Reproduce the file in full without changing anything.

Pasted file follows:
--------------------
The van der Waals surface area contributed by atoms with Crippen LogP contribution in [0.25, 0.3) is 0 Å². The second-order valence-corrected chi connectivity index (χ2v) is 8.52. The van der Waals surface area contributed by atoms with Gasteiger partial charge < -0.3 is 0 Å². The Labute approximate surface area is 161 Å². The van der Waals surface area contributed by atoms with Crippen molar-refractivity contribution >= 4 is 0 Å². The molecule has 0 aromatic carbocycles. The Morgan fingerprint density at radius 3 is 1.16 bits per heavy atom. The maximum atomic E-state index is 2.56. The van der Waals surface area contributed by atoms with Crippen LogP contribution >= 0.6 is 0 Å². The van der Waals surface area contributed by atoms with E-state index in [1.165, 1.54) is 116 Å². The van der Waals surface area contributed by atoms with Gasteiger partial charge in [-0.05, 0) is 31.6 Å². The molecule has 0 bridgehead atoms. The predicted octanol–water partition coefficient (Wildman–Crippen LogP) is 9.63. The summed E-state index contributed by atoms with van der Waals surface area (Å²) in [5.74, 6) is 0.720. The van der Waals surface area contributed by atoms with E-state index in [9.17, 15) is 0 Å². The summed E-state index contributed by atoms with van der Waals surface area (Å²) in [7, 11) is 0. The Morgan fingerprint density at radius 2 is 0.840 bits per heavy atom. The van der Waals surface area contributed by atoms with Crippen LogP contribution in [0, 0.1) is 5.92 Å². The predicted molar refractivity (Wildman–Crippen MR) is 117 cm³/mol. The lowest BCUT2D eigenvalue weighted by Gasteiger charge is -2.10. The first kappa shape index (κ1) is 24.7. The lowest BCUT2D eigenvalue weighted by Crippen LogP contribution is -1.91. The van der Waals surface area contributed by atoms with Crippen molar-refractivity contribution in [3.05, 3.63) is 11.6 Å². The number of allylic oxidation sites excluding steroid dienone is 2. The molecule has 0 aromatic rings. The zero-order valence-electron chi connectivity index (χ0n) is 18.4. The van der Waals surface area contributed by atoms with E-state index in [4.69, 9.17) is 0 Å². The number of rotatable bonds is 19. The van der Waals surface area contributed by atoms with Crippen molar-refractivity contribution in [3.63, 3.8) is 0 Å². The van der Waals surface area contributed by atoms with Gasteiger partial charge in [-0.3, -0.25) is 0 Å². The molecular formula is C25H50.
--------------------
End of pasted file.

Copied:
The van der Waals surface area contributed by atoms with Crippen LogP contribution in [0.25, 0.3) is 0 Å². The second-order valence-corrected chi connectivity index (χ2v) is 8.52. The van der Waals surface area contributed by atoms with Gasteiger partial charge < -0.3 is 0 Å². The Labute approximate surface area is 161 Å². The van der Waals surface area contributed by atoms with Crippen molar-refractivity contribution >= 4 is 0 Å². The molecule has 0 aromatic carbocycles. The Morgan fingerprint density at radius 3 is 1.16 bits per heavy atom. The maximum atomic E-state index is 2.56. The van der Waals surface area contributed by atoms with Crippen LogP contribution >= 0.6 is 0 Å². The van der Waals surface area contributed by atoms with E-state index in [1.165, 1.54) is 116 Å². The van der Waals surface area contributed by atoms with Gasteiger partial charge in [-0.05, 0) is 31.6 Å². The molecule has 0 bridgehead atoms. The predicted octanol–water partition coefficient (Wildman–Crippen LogP) is 9.63. The summed E-state index contributed by atoms with van der Waals surface area (Å²) in [5.74, 6) is 0.720. The van der Waals surface area contributed by atoms with E-state index in [9.17, 15) is 0 Å². The summed E-state index contributed by atoms with van der Waals surface area (Å²) in [7, 11) is 0. The Morgan fingerprint density at radius 2 is 0.840 bits per heavy atom. The van der Waals surface area contributed by atoms with Crippen LogP contribution in [0, 0.1) is 5.92 Å². The predicted molar refractivity (Wildman–Crippen MR) is 117 cm³/mol. The lowest BCUT2D eigenvalue weighted by Gasteiger charge is -2.10. The first kappa shape index (κ1) is 24.7. The lowest BCUT2D eigenvalue weighted by Crippen LogP contribution is -1.91. The van der Waals surface area contributed by atoms with Crippen molar-refractivity contribution in [3.05, 3.63) is 11.6 Å². The number of allylic oxidation sites excluding steroid dienone is 2. The molecule has 0 aromatic rings. The zero-order valence-electron chi connectivity index (χ0n) is 18.4. The van der Waals surface area contributed by atoms with E-state index in [4.69, 9.17) is 0 Å². The number of rotatable bonds is 19. The van der Waals surface area contributed by atoms with Crippen molar-refractivity contribution in [3.63, 3.8) is 0 Å². The van der Waals surface area contributed by atoms with Gasteiger partial charge in [-0.3, -0.25) is 0 Å². The molecular formula is C25H50.